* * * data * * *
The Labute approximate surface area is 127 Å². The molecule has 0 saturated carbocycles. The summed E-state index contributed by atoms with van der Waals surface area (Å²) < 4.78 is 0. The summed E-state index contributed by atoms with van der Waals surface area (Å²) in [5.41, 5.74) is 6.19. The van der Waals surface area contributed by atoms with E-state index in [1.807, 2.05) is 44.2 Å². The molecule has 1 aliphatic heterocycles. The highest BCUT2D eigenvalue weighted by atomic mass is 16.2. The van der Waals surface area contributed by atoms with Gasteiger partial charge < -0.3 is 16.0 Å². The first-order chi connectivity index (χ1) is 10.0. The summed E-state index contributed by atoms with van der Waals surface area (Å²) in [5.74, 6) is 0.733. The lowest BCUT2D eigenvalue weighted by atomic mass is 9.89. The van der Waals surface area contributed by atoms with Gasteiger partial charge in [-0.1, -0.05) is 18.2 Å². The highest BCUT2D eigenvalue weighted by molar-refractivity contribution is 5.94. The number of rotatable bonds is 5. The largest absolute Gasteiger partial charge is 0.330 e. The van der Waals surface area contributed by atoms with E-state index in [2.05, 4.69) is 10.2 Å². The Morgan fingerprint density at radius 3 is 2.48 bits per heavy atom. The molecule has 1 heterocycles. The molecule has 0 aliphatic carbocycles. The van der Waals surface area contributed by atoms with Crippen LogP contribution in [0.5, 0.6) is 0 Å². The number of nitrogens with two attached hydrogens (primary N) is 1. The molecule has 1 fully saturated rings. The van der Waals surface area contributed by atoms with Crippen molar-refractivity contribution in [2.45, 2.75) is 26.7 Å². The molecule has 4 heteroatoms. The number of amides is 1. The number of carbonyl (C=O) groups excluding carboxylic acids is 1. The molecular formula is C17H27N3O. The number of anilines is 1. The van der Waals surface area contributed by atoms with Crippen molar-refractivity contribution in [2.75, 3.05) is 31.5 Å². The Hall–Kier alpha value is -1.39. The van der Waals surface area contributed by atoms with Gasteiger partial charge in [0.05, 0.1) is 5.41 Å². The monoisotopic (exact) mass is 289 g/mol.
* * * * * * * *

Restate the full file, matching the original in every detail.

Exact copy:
The Labute approximate surface area is 127 Å². The molecule has 0 saturated carbocycles. The summed E-state index contributed by atoms with van der Waals surface area (Å²) < 4.78 is 0. The summed E-state index contributed by atoms with van der Waals surface area (Å²) in [5.41, 5.74) is 6.19. The van der Waals surface area contributed by atoms with E-state index in [1.807, 2.05) is 44.2 Å². The molecule has 1 aliphatic heterocycles. The highest BCUT2D eigenvalue weighted by atomic mass is 16.2. The van der Waals surface area contributed by atoms with Gasteiger partial charge < -0.3 is 16.0 Å². The first-order chi connectivity index (χ1) is 10.0. The summed E-state index contributed by atoms with van der Waals surface area (Å²) in [5.74, 6) is 0.733. The lowest BCUT2D eigenvalue weighted by atomic mass is 9.89. The van der Waals surface area contributed by atoms with Gasteiger partial charge in [-0.1, -0.05) is 18.2 Å². The highest BCUT2D eigenvalue weighted by molar-refractivity contribution is 5.94. The number of rotatable bonds is 5. The largest absolute Gasteiger partial charge is 0.330 e. The van der Waals surface area contributed by atoms with E-state index in [2.05, 4.69) is 10.2 Å². The Morgan fingerprint density at radius 3 is 2.48 bits per heavy atom. The molecule has 1 heterocycles. The molecule has 0 aliphatic carbocycles. The van der Waals surface area contributed by atoms with Crippen LogP contribution in [0.5, 0.6) is 0 Å². The number of nitrogens with two attached hydrogens (primary N) is 1. The molecule has 1 fully saturated rings. The van der Waals surface area contributed by atoms with Crippen molar-refractivity contribution in [2.45, 2.75) is 26.7 Å². The molecule has 4 heteroatoms. The number of amides is 1. The number of carbonyl (C=O) groups excluding carboxylic acids is 1. The molecular formula is C17H27N3O. The number of anilines is 1. The van der Waals surface area contributed by atoms with Crippen molar-refractivity contribution in [2.75, 3.05) is 31.5 Å². The Hall–Kier alpha value is -1.39. The van der Waals surface area contributed by atoms with Gasteiger partial charge in [0.05, 0.1) is 5.41 Å². The monoisotopic (exact) mass is 289 g/mol.